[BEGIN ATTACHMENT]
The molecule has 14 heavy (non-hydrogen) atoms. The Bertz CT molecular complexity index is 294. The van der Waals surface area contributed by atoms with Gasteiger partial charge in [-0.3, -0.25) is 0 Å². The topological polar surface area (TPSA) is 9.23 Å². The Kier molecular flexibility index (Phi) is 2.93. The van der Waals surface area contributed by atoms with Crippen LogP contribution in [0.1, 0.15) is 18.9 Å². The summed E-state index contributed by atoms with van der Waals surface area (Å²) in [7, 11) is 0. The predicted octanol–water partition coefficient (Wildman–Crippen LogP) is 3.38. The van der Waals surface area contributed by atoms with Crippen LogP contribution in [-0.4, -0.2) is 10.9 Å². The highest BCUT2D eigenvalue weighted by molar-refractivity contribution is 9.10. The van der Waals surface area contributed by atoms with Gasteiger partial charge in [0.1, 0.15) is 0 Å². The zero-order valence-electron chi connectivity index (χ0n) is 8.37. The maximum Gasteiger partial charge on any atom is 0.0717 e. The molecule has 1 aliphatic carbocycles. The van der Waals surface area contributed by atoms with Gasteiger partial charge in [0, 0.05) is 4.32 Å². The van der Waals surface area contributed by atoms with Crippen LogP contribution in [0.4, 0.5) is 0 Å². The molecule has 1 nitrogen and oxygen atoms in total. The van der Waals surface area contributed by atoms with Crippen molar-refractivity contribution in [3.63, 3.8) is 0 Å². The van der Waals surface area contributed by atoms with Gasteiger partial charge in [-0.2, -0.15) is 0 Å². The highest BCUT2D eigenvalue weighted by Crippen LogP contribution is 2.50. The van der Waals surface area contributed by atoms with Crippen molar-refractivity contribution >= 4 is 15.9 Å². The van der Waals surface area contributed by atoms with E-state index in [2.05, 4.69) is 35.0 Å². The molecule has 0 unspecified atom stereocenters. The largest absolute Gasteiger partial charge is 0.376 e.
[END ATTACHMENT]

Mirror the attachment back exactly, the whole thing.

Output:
The molecule has 14 heavy (non-hydrogen) atoms. The Bertz CT molecular complexity index is 294. The van der Waals surface area contributed by atoms with Gasteiger partial charge in [-0.3, -0.25) is 0 Å². The topological polar surface area (TPSA) is 9.23 Å². The Kier molecular flexibility index (Phi) is 2.93. The van der Waals surface area contributed by atoms with Crippen LogP contribution in [0.1, 0.15) is 18.9 Å². The summed E-state index contributed by atoms with van der Waals surface area (Å²) in [7, 11) is 0. The predicted octanol–water partition coefficient (Wildman–Crippen LogP) is 3.38. The van der Waals surface area contributed by atoms with Crippen LogP contribution in [-0.4, -0.2) is 10.9 Å². The highest BCUT2D eigenvalue weighted by molar-refractivity contribution is 9.10. The van der Waals surface area contributed by atoms with Gasteiger partial charge in [0.1, 0.15) is 0 Å². The zero-order valence-electron chi connectivity index (χ0n) is 8.37. The maximum Gasteiger partial charge on any atom is 0.0717 e. The molecule has 1 aliphatic carbocycles. The van der Waals surface area contributed by atoms with Gasteiger partial charge in [0, 0.05) is 4.32 Å². The van der Waals surface area contributed by atoms with Crippen LogP contribution in [0.4, 0.5) is 0 Å². The molecule has 1 nitrogen and oxygen atoms in total. The van der Waals surface area contributed by atoms with Crippen molar-refractivity contribution in [3.63, 3.8) is 0 Å². The van der Waals surface area contributed by atoms with Gasteiger partial charge in [-0.2, -0.15) is 0 Å². The highest BCUT2D eigenvalue weighted by Crippen LogP contribution is 2.50. The van der Waals surface area contributed by atoms with Crippen molar-refractivity contribution >= 4 is 15.9 Å². The van der Waals surface area contributed by atoms with E-state index in [2.05, 4.69) is 35.0 Å². The molecule has 0 unspecified atom stereocenters. The largest absolute Gasteiger partial charge is 0.376 e.